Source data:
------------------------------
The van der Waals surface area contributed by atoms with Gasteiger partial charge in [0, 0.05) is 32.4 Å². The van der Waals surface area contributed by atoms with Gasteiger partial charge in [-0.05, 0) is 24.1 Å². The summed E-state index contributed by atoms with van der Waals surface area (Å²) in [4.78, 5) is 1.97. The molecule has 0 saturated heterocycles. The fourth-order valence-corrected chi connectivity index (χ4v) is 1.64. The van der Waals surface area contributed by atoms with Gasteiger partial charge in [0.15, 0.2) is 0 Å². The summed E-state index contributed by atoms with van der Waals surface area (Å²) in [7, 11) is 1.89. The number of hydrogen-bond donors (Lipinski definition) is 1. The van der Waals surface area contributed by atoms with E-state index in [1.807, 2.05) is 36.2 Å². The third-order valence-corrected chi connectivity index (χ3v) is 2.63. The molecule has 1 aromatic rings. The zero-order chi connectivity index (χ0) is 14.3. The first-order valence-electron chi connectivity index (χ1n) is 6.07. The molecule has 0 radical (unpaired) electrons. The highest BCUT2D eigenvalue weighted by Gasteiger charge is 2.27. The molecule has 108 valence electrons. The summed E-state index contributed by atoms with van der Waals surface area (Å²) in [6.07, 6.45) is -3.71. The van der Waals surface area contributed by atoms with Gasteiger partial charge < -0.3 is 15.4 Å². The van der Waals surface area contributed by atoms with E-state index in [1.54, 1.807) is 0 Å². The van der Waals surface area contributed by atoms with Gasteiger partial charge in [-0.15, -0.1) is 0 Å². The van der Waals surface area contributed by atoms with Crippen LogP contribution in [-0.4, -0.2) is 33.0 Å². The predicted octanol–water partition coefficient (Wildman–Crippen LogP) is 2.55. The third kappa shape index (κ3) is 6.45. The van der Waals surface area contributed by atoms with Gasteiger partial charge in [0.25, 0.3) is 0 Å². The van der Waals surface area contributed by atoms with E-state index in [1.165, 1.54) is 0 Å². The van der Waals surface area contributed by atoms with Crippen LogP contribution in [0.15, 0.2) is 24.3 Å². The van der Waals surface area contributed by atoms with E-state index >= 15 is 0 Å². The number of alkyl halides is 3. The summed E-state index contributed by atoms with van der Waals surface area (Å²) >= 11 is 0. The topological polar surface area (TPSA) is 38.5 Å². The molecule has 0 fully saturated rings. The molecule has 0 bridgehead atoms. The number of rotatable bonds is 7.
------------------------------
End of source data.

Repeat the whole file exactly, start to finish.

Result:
The van der Waals surface area contributed by atoms with Gasteiger partial charge in [0, 0.05) is 32.4 Å². The van der Waals surface area contributed by atoms with Gasteiger partial charge in [-0.05, 0) is 24.1 Å². The summed E-state index contributed by atoms with van der Waals surface area (Å²) in [4.78, 5) is 1.97. The molecule has 0 saturated heterocycles. The fourth-order valence-corrected chi connectivity index (χ4v) is 1.64. The van der Waals surface area contributed by atoms with Gasteiger partial charge in [0.15, 0.2) is 0 Å². The summed E-state index contributed by atoms with van der Waals surface area (Å²) in [7, 11) is 1.89. The number of hydrogen-bond donors (Lipinski definition) is 1. The van der Waals surface area contributed by atoms with E-state index in [1.807, 2.05) is 36.2 Å². The third-order valence-corrected chi connectivity index (χ3v) is 2.63. The molecule has 1 aromatic rings. The zero-order chi connectivity index (χ0) is 14.3. The first-order valence-electron chi connectivity index (χ1n) is 6.07. The molecule has 0 radical (unpaired) electrons. The highest BCUT2D eigenvalue weighted by Gasteiger charge is 2.27. The molecule has 108 valence electrons. The summed E-state index contributed by atoms with van der Waals surface area (Å²) in [6.07, 6.45) is -3.71. The van der Waals surface area contributed by atoms with Gasteiger partial charge < -0.3 is 15.4 Å². The van der Waals surface area contributed by atoms with E-state index in [1.54, 1.807) is 0 Å². The van der Waals surface area contributed by atoms with Gasteiger partial charge in [-0.15, -0.1) is 0 Å². The van der Waals surface area contributed by atoms with Crippen LogP contribution in [-0.4, -0.2) is 33.0 Å². The predicted octanol–water partition coefficient (Wildman–Crippen LogP) is 2.55. The third kappa shape index (κ3) is 6.45. The van der Waals surface area contributed by atoms with Gasteiger partial charge in [0.25, 0.3) is 0 Å². The van der Waals surface area contributed by atoms with E-state index in [1.165, 1.54) is 0 Å². The van der Waals surface area contributed by atoms with Crippen LogP contribution in [0.15, 0.2) is 24.3 Å². The van der Waals surface area contributed by atoms with E-state index >= 15 is 0 Å². The number of alkyl halides is 3. The summed E-state index contributed by atoms with van der Waals surface area (Å²) >= 11 is 0. The topological polar surface area (TPSA) is 38.5 Å². The molecule has 0 fully saturated rings. The molecule has 0 bridgehead atoms. The number of rotatable bonds is 7.